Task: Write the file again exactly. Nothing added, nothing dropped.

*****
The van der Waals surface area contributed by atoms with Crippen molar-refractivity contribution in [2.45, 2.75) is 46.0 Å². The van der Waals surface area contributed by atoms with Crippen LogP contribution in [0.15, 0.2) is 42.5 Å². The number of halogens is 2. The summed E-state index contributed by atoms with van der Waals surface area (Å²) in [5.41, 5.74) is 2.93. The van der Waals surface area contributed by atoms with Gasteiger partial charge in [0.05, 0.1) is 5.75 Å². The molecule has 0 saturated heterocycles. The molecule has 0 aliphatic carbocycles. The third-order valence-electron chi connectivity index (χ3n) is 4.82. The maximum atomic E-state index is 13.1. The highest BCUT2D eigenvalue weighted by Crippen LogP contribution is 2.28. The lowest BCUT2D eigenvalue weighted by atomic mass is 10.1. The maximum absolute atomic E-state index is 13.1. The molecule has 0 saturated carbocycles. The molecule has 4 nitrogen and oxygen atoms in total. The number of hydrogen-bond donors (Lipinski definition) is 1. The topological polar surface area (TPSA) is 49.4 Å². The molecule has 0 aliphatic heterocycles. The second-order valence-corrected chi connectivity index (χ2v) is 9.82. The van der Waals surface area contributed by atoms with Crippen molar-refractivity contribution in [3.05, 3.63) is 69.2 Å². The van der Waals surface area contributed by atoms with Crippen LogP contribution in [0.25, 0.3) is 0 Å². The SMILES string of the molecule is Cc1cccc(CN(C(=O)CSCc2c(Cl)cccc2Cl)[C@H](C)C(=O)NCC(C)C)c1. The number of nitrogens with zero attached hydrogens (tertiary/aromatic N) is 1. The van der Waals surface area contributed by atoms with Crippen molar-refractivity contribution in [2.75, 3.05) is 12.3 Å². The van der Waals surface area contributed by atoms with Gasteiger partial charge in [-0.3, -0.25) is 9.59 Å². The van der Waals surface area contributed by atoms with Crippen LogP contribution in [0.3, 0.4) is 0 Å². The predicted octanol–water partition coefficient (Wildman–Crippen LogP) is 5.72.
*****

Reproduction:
The van der Waals surface area contributed by atoms with Crippen molar-refractivity contribution in [2.45, 2.75) is 46.0 Å². The van der Waals surface area contributed by atoms with Crippen LogP contribution in [0.15, 0.2) is 42.5 Å². The number of halogens is 2. The summed E-state index contributed by atoms with van der Waals surface area (Å²) in [5.41, 5.74) is 2.93. The van der Waals surface area contributed by atoms with Gasteiger partial charge in [0.05, 0.1) is 5.75 Å². The molecule has 0 saturated heterocycles. The molecule has 0 aliphatic carbocycles. The third-order valence-electron chi connectivity index (χ3n) is 4.82. The maximum atomic E-state index is 13.1. The highest BCUT2D eigenvalue weighted by Crippen LogP contribution is 2.28. The lowest BCUT2D eigenvalue weighted by atomic mass is 10.1. The maximum absolute atomic E-state index is 13.1. The molecule has 0 saturated carbocycles. The molecule has 4 nitrogen and oxygen atoms in total. The number of hydrogen-bond donors (Lipinski definition) is 1. The topological polar surface area (TPSA) is 49.4 Å². The molecule has 0 aliphatic heterocycles. The second-order valence-corrected chi connectivity index (χ2v) is 9.82. The van der Waals surface area contributed by atoms with Crippen molar-refractivity contribution in [3.05, 3.63) is 69.2 Å². The van der Waals surface area contributed by atoms with Crippen LogP contribution in [0.25, 0.3) is 0 Å². The SMILES string of the molecule is Cc1cccc(CN(C(=O)CSCc2c(Cl)cccc2Cl)[C@H](C)C(=O)NCC(C)C)c1. The number of nitrogens with zero attached hydrogens (tertiary/aromatic N) is 1. The van der Waals surface area contributed by atoms with Crippen molar-refractivity contribution in [2.75, 3.05) is 12.3 Å². The van der Waals surface area contributed by atoms with Gasteiger partial charge in [-0.3, -0.25) is 9.59 Å². The van der Waals surface area contributed by atoms with Crippen LogP contribution in [0.3, 0.4) is 0 Å². The predicted octanol–water partition coefficient (Wildman–Crippen LogP) is 5.72.